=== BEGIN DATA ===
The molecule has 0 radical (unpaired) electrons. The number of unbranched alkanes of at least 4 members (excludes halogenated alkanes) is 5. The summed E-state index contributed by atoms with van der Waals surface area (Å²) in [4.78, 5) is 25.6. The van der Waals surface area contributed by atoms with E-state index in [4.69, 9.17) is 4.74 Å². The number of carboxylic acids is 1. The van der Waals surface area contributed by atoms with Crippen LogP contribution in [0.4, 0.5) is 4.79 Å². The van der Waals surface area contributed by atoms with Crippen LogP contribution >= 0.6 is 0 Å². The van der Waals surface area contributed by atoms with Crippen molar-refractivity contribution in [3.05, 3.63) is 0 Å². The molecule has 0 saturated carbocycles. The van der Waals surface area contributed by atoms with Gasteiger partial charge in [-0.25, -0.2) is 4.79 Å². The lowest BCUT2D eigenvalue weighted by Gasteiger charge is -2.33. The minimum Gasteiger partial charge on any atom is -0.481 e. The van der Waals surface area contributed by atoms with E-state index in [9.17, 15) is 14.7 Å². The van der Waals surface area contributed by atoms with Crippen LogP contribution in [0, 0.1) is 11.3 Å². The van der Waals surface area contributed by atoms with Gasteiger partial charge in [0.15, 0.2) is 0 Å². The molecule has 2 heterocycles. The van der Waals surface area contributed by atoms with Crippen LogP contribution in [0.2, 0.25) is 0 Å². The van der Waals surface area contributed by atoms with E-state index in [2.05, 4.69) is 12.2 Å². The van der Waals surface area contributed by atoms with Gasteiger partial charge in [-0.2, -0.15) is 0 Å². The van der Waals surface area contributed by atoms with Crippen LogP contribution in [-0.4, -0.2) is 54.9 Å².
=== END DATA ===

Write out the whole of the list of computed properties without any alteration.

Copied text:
The molecule has 0 radical (unpaired) electrons. The number of unbranched alkanes of at least 4 members (excludes halogenated alkanes) is 5. The summed E-state index contributed by atoms with van der Waals surface area (Å²) in [4.78, 5) is 25.6. The van der Waals surface area contributed by atoms with E-state index in [4.69, 9.17) is 4.74 Å². The number of carboxylic acids is 1. The van der Waals surface area contributed by atoms with Crippen LogP contribution in [0.4, 0.5) is 4.79 Å². The van der Waals surface area contributed by atoms with Crippen LogP contribution >= 0.6 is 0 Å². The van der Waals surface area contributed by atoms with Crippen molar-refractivity contribution in [3.05, 3.63) is 0 Å². The molecule has 0 saturated carbocycles. The van der Waals surface area contributed by atoms with Gasteiger partial charge in [-0.25, -0.2) is 4.79 Å². The lowest BCUT2D eigenvalue weighted by Gasteiger charge is -2.33. The minimum Gasteiger partial charge on any atom is -0.481 e. The van der Waals surface area contributed by atoms with E-state index in [9.17, 15) is 14.7 Å². The van der Waals surface area contributed by atoms with Crippen LogP contribution in [0, 0.1) is 11.3 Å². The van der Waals surface area contributed by atoms with Gasteiger partial charge in [0.15, 0.2) is 0 Å². The molecule has 2 heterocycles. The van der Waals surface area contributed by atoms with Crippen LogP contribution in [0.2, 0.25) is 0 Å². The van der Waals surface area contributed by atoms with E-state index in [2.05, 4.69) is 12.2 Å². The van der Waals surface area contributed by atoms with Gasteiger partial charge in [-0.2, -0.15) is 0 Å². The van der Waals surface area contributed by atoms with Crippen LogP contribution in [-0.4, -0.2) is 54.9 Å².